Wheat prices popped near a one-year high on Friday after Russia announced that it was going to limit grain exports through June due to concerns that the coronavirus was creating food shortages in Russia.
Russia is the world’s largest wheat exporter; limiting its supply will push more foreign demand to other major exporters like the United States, Canada, and France. U.S. wheat exports have been strong so far this year, and this move will likely cut further into domestic supplies.
In less than two weeks, prices have risen by more than 80 cents per bushel, welcome relief for U.S. wheat farmers desperate to raise some dough. As of midday Friday, May Chicago wheat futures were worth $5.73 per bushel, while Kansas City wheat traded for $4.91.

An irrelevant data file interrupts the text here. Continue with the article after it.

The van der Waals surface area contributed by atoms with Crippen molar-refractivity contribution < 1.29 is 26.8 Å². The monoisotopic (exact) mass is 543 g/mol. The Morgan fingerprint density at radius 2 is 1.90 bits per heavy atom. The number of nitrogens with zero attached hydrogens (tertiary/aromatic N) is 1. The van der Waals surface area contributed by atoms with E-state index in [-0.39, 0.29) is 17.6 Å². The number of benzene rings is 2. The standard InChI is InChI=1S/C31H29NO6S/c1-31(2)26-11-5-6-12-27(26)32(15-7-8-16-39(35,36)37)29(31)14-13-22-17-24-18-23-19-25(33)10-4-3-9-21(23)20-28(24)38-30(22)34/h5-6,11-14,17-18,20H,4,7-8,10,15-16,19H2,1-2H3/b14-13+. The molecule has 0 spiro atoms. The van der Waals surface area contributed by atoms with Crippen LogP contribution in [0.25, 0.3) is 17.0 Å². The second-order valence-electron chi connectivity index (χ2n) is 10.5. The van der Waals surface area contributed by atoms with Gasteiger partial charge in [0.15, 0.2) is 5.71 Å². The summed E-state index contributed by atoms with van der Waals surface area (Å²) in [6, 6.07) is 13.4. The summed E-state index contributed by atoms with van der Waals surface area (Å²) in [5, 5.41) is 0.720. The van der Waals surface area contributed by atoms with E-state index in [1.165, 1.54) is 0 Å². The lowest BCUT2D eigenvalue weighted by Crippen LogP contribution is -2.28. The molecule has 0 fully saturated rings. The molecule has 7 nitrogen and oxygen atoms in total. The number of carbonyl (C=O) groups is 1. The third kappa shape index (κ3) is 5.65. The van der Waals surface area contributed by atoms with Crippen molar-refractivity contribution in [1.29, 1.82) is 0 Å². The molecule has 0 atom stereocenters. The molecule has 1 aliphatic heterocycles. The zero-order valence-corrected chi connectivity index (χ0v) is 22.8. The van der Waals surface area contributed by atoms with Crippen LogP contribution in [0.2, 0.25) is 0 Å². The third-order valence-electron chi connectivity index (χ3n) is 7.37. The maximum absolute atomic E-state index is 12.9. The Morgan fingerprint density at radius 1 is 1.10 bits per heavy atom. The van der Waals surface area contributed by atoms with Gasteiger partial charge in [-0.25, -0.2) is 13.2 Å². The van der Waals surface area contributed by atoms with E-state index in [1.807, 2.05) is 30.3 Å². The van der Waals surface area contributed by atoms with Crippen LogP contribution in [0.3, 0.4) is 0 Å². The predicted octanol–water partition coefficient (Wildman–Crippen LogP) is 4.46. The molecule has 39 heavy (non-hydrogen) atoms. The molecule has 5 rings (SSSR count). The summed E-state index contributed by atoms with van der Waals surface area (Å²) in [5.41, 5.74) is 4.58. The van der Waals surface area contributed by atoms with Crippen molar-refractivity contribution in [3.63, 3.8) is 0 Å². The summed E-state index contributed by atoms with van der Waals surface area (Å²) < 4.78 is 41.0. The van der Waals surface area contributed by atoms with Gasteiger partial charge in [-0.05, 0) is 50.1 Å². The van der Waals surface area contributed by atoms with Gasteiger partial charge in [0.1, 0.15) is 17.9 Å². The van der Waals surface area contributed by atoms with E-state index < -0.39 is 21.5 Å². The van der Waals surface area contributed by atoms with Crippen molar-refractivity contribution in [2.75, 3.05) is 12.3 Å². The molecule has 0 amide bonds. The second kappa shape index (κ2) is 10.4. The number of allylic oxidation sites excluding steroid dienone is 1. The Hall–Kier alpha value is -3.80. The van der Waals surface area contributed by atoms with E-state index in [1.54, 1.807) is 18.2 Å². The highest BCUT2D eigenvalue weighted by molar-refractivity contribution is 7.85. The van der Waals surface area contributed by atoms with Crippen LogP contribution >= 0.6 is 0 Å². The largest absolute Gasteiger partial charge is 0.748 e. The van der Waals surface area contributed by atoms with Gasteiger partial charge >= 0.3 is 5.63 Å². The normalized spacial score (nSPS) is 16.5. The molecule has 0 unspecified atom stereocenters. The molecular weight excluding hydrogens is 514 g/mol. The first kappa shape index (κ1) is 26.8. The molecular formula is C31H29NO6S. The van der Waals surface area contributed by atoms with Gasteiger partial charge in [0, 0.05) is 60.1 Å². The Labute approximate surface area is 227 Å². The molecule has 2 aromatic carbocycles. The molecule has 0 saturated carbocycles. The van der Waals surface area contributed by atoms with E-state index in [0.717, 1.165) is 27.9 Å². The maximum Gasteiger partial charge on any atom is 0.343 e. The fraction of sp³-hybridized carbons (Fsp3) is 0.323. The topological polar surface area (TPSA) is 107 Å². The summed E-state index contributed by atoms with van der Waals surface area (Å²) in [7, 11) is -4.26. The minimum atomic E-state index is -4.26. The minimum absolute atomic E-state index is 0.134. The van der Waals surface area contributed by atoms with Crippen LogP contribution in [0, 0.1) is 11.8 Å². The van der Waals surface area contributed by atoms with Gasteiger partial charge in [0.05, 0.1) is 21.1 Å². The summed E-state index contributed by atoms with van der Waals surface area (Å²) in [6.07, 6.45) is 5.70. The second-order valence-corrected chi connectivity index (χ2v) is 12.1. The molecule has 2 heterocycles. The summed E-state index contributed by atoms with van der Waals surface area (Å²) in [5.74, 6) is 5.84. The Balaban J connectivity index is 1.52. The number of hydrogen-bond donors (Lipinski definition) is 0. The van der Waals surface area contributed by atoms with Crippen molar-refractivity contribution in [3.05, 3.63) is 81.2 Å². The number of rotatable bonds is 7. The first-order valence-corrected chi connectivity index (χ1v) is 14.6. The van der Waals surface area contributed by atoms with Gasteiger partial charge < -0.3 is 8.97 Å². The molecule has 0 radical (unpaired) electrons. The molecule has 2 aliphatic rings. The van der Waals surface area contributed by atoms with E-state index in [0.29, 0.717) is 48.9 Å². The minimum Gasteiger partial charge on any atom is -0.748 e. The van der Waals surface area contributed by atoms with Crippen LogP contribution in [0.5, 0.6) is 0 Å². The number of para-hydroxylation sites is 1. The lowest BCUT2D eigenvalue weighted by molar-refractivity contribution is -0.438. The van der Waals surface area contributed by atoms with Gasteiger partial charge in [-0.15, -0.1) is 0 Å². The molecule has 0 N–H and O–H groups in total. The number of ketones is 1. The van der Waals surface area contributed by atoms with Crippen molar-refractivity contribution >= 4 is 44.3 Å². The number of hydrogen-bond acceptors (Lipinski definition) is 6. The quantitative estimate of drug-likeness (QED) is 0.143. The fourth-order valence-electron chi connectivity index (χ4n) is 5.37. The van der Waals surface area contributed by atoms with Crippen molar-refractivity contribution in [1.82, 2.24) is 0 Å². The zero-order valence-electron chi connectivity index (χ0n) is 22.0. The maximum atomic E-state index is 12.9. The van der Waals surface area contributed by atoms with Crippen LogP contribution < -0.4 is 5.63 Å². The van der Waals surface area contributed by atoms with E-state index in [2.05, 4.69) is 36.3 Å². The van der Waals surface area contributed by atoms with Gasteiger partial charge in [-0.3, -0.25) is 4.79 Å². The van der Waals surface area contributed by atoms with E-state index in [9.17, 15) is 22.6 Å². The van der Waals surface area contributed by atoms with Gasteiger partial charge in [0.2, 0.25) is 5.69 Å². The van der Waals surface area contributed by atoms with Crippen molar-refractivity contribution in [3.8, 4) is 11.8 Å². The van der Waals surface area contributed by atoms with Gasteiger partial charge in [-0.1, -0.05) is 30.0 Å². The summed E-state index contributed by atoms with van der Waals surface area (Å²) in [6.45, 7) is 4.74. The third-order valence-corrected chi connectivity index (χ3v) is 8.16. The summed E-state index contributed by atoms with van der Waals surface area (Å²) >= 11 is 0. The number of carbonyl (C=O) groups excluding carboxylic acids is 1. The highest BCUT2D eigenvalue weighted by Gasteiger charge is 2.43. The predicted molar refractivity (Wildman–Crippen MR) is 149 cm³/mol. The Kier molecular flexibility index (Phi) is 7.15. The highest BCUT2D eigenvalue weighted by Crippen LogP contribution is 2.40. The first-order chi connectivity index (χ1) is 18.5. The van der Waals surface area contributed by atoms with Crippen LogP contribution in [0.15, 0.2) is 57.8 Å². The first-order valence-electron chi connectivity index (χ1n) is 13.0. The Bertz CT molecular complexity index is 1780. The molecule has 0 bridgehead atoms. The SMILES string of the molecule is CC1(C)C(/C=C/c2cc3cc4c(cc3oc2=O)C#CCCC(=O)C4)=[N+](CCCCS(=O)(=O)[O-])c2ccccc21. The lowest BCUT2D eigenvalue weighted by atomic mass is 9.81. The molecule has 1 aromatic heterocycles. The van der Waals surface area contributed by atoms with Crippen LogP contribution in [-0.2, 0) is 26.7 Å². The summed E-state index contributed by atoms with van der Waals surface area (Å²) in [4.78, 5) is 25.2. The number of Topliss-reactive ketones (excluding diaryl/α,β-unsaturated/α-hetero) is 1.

Meanwhile, corn prices are languishing near $3.45 per bushel as a result of lower ethanol demand. As U.S. drivers limit mileage and low oil prices keep fuel costs low, ethanol supplies are rising sharply, causing ethanol plants to close down or reduce capacity.
As the coronavirus spread limits economic activity and trade, there may be more supply disruptions, leaving food and goods trapped in a producing area and unable to reach demand areas. As the global food and supply chain has become increasingly complex, these interruptions warrant close watching.